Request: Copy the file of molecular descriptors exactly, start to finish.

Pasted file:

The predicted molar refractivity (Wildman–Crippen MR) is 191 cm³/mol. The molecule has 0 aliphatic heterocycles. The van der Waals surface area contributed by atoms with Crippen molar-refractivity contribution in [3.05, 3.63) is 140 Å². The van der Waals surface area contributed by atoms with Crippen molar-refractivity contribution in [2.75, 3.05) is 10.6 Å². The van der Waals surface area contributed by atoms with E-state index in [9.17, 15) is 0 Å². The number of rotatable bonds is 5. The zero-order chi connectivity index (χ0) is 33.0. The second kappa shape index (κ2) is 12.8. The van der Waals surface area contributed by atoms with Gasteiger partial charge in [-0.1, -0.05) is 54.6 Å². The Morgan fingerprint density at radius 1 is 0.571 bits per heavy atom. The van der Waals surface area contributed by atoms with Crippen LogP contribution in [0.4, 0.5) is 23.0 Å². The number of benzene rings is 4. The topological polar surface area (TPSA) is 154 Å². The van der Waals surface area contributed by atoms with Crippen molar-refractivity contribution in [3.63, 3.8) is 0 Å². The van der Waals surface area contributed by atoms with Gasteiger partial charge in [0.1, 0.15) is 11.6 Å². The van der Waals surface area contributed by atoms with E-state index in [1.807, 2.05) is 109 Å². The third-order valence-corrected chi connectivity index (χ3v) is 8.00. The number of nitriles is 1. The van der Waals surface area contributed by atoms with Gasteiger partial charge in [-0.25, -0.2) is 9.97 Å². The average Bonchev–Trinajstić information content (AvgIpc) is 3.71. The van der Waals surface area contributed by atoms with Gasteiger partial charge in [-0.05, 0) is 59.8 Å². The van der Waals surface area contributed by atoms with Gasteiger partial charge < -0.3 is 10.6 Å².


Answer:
The predicted molar refractivity (Wildman–Crippen MR) is 191 cm³/mol. The molecule has 0 aliphatic heterocycles. The van der Waals surface area contributed by atoms with Crippen molar-refractivity contribution in [3.05, 3.63) is 140 Å². The van der Waals surface area contributed by atoms with Crippen molar-refractivity contribution in [2.75, 3.05) is 10.6 Å². The van der Waals surface area contributed by atoms with E-state index in [9.17, 15) is 0 Å². The number of rotatable bonds is 5. The zero-order chi connectivity index (χ0) is 33.0. The second kappa shape index (κ2) is 12.8. The van der Waals surface area contributed by atoms with Gasteiger partial charge in [-0.1, -0.05) is 54.6 Å². The Morgan fingerprint density at radius 1 is 0.571 bits per heavy atom. The van der Waals surface area contributed by atoms with Crippen LogP contribution in [0.4, 0.5) is 23.0 Å². The number of benzene rings is 4. The topological polar surface area (TPSA) is 154 Å². The van der Waals surface area contributed by atoms with Crippen molar-refractivity contribution in [3.63, 3.8) is 0 Å². The van der Waals surface area contributed by atoms with Gasteiger partial charge in [0.1, 0.15) is 11.6 Å². The van der Waals surface area contributed by atoms with E-state index in [1.807, 2.05) is 109 Å². The third-order valence-corrected chi connectivity index (χ3v) is 8.00. The number of nitriles is 1. The van der Waals surface area contributed by atoms with Gasteiger partial charge in [-0.25, -0.2) is 9.97 Å². The average Bonchev–Trinajstić information content (AvgIpc) is 3.71. The van der Waals surface area contributed by atoms with Gasteiger partial charge in [-0.05, 0) is 59.8 Å². The van der Waals surface area contributed by atoms with Gasteiger partial charge < -0.3 is 10.6 Å².